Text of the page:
Professor Daniel Peterson (Asian and Near Eastern Languages) is wrapping up his time at BYU, but his work continues as "Witnesses" hits theaters.
With COVID restrictions lifting, our community is once again enjoying activities like dining in at restaurants, enjoying live music, and going to the movies. And if you’ve been to the theater recently, you’ve likely seen trailers and advertisements for the new movie Witnesses, which tells the story of the three witnesses of the Book of Mormon.
The movie’s executive producers were none other than Professor Daniel Peterson (Asian and Near Eastern Languages) and his wife, Deborah, who both played large roles in launching and supporting the creation of Witnesses.
While Peterson may have never expected to be involved with filmmaking, the opportunity came when his “neighbor and fellow ward member Russell Richins, an experienced maker of films who also serves as Director of Arts Production for BYU’s College of Fine Arts and Communications,” introduced Peterson and his wife to two other filmmakers. They began to explore collaboration projects combining Peterson’s passion for church history and their passion for filmmaking.
Peterson is founder and president of a nonprofit organization called the Interpreter Foundation, which “creates materials, mostly in print, commending and defending the scriptures and doctrines of the Restoration.” Although the foundation focuses on the written word, Peterson expanded his vision to include film.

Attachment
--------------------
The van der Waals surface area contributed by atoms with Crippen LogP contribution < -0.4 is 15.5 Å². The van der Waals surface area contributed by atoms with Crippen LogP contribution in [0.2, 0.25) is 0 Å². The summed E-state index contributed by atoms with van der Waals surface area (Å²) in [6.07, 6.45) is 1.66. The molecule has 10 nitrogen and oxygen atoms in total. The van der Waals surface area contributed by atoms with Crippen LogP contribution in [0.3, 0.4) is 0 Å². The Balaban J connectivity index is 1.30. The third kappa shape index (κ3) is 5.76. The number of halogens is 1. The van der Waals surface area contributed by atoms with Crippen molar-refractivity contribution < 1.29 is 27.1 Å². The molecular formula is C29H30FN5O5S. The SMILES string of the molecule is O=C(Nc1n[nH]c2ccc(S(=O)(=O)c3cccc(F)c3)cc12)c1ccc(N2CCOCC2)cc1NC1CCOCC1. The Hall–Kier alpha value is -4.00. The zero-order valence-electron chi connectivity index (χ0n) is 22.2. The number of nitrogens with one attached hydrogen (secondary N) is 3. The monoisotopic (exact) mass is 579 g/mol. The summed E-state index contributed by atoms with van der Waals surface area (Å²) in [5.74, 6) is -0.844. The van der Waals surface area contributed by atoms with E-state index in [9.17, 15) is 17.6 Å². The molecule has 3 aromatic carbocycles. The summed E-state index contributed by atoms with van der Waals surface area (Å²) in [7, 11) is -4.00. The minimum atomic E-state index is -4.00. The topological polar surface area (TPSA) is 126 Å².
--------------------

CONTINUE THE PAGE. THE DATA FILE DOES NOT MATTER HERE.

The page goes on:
“With my new friends, and as something of an experiment, we created a 25-minute film under the auspices of Interpreter about the late composer and Tabernacle organist Robert Cundick. I was pleased with how it turned out,” said Peterson. “I had long been deeply interested in the Witnesses to the Book of Mormon, so we soon began to talk about doing something related to them, and it just grew. So now, beyond the theatrical film, we’re creating a related two-part documentary or docudrama and an accompanying website, along with a small flotilla of short features for distribution online.”
In addition to their responsibilities as producers, Peterson and his wife were involved as advisors on the “creation and subsequent evolution of the screenplays for the movies, as well as on the selection of the principal actors and on various iterations of the emerging films themselves.” Peterson has also conducted many interviews that will be featured in the future documentary. He remarked, “My involvement in this effort has been an unexpected joy for me.”
After a long tenure teaching Islamic Studies and Arabic here at BYU, Peterson is retiring from teaching this summer. “Although I'm not Muslim, I’ve always seen myself in my teaching and public speaking as an emissary for the faith and civilization of Islam and as an advocate for better and more sympathetic understanding between the Muslim world and the West,” said Peterson. “Perhaps my most satisfying experience in that regard was conceiving, launching, and, for many years, leading BYU’s Islamic Translation Series, which eventually developed into the even broader Middle Eastern Texts Initiative. The bilingual volumes produced by that effort will, I’m confident, remain important long after I’m forgotten.”